Sex and Lucía, not surprisingly, boasts ample doses of both sex and Lucía, but its rather straightforward title doesn’t begin to intimate what a simultaneously confounding and enticing experience the film really is. Julio Medem’s sumptuous, smoldering, and ultimately confusing fable begins in the middle, with Lucía (the fiery Paz Vega) fleeing her home after thinking her novelist boyfriend Lorenzo (Tristán Ulloa) has killed himself. The film’s first half jumps back and forth between the past and present, cross-cutting between the couple’s passionate first steps together (shot graphically, but not lewdly) and Lucía’s self-imposed exile on a mysterious island off the coast of Spain that Lorenzo spoke of reverently but refused to visit with her. The island, it turns out, is a land mass magically floating in the water, untethered to the sea bottom below, and seems to cast an amorous spell on its inhabitants. Years earlier, Lorenzo had a one-night stand with a stranger (Najwa Nimri) while visiting the island on his birthday, and it is revealed that his water-logged tryst resulted in a daughter. Struck by this sudden revelation, Lorenzo begins surreptitiously visiting the child, and the film, like the island at the heart of its tale, becomes unmoored. Hyper-sexual nannies, porn star mothers, well-endowed hunks, and a severely untrained dog come together to toss both Lorenzo and Lucía’s worlds upside down. Characters float in and out of both Lorenzo and Lucía’s lives and fantasies, and chance encounters and coincidences conspire to bring these loosely-related people together toward some greater revelation. What that might be, however, is never satisfactorily answered. Medem’s storytelling skills are significantly more jumbled and rudimentary than his gift for widescreen photography (buoyed by digital video that casts every outdoor scene in beautifully blooming white light) and knack for conveying the rapture of uninhibited lovemaking, and the film ends up being more entrancing mood piece than coherent narrative. As an exploration of the ways in which people’s responsibilities to each other are hopelessly intertwined with the responsibilities they have to themselves, Sex and Lucía winds up making very little logical sense. As a randy film about sexy people in gorgeous places being pushed and pulled (literally and figuratively) by desire, however, it makes for an arousing good time.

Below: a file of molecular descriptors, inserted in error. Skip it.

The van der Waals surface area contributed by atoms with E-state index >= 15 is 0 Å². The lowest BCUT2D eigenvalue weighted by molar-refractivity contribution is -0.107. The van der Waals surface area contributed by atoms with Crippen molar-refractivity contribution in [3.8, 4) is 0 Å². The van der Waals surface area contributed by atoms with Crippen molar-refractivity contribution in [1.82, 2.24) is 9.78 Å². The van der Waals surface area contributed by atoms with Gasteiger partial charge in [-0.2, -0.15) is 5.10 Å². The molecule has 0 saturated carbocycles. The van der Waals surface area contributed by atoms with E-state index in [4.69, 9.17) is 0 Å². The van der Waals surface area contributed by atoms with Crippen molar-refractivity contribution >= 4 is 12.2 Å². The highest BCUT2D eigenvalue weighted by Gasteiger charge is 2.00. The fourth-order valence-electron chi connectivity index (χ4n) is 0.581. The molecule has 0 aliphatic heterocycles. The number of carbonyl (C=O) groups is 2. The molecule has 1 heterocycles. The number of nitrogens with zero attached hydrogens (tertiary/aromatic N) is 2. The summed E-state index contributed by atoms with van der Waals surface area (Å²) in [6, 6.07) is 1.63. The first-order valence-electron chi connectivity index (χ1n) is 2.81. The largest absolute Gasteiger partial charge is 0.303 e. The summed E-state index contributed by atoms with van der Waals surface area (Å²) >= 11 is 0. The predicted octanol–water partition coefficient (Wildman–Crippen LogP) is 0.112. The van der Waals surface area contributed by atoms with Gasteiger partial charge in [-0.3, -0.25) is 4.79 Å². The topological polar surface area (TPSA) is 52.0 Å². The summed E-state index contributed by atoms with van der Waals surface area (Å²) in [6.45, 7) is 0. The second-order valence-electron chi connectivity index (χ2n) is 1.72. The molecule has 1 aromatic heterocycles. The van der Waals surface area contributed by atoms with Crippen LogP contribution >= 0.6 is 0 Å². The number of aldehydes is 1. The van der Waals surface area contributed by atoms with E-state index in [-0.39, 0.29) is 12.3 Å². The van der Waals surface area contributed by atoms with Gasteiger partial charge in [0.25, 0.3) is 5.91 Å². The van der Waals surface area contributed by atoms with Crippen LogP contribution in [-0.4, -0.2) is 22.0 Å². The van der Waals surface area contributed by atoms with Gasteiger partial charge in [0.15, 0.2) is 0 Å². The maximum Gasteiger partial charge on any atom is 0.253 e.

Julio Medem chose to shoot Sex and Lucía in digital video and, although many will take issue with the overexposed quality of many outdoor scenes, the film's cinematography has an understated grace that comes through wonderfully on this DVD edition of the film (Unrated and R-Rated versions are available separately). The luscious blues and yellows of the island seem to leap off the screen, and blacks-with the exception of one brief make-out session-are nice and inky. A tiny bit of shimmering and film grain hold the transfer back from being exceptional. Dolby Digital 5.1 and 2.0 surround sound tracks are included, but since the film employs little in the way of surround (much less panning and imaging) effects, both are pleasantly unassuming and totally unremarkable.
"Behind the Scenes of Sex and Lucía" is a 25-minute featurette boasting interviews with the cast and crew, production footage, and film clips. While it doesn't make up for the absence of a commentary or in-depth documentary, this supplement definitely proves to be a cut above the normal studio-produced promotional fluff frequently found on DVD. A set of nine bonus interviews with the cast and crew each run under three minutes, and do little to elaborate on their comments heard in the featurette. Three songs from the film's soundtrack can be listened to while watching behind-the-scenes footage from the film, and a photo gallery houses still production images. A series of cast and crew biographies, the film's trailers, previews (for The Believer and The Last Minute), and weblinks are also included.
Even if you can't make heads or tails of Sex and Lucía's story, there's no dearth of naked pleasures to keep one's, ahem, mind at attention.